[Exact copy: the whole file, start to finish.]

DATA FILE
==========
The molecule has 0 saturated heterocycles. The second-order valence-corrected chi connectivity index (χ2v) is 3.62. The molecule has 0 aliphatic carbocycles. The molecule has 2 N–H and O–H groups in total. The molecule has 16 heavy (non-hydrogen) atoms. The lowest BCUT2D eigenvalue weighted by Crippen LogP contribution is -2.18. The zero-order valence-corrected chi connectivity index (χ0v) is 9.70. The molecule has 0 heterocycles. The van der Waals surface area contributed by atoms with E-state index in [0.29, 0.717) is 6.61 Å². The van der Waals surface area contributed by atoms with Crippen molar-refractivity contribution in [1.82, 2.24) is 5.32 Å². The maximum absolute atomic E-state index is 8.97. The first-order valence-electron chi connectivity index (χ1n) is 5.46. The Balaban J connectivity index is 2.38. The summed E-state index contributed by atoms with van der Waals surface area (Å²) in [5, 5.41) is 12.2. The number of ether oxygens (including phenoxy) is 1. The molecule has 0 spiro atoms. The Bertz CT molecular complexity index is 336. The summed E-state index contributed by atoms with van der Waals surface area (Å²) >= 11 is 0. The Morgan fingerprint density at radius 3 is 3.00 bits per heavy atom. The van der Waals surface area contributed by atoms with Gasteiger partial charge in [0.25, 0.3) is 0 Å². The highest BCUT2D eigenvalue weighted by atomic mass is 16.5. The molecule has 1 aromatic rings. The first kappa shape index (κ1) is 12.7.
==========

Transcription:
The molecule has 0 saturated heterocycles. The second-order valence-corrected chi connectivity index (χ2v) is 3.62. The molecule has 0 aliphatic carbocycles. The molecule has 2 N–H and O–H groups in total. The molecule has 16 heavy (non-hydrogen) atoms. The lowest BCUT2D eigenvalue weighted by Crippen LogP contribution is -2.18. The zero-order valence-corrected chi connectivity index (χ0v) is 9.70. The molecule has 0 heterocycles. The van der Waals surface area contributed by atoms with E-state index in [0.29, 0.717) is 6.61 Å². The van der Waals surface area contributed by atoms with Crippen molar-refractivity contribution in [1.82, 2.24) is 5.32 Å². The maximum absolute atomic E-state index is 8.97. The first-order valence-electron chi connectivity index (χ1n) is 5.46. The Balaban J connectivity index is 2.38. The summed E-state index contributed by atoms with van der Waals surface area (Å²) in [5, 5.41) is 12.2. The number of ether oxygens (including phenoxy) is 1. The molecule has 0 spiro atoms. The Bertz CT molecular complexity index is 336. The summed E-state index contributed by atoms with van der Waals surface area (Å²) >= 11 is 0. The Morgan fingerprint density at radius 3 is 3.00 bits per heavy atom. The van der Waals surface area contributed by atoms with Gasteiger partial charge in [0.25, 0.3) is 0 Å². The highest BCUT2D eigenvalue weighted by atomic mass is 16.5. The molecule has 1 aromatic rings. The first kappa shape index (κ1) is 12.7.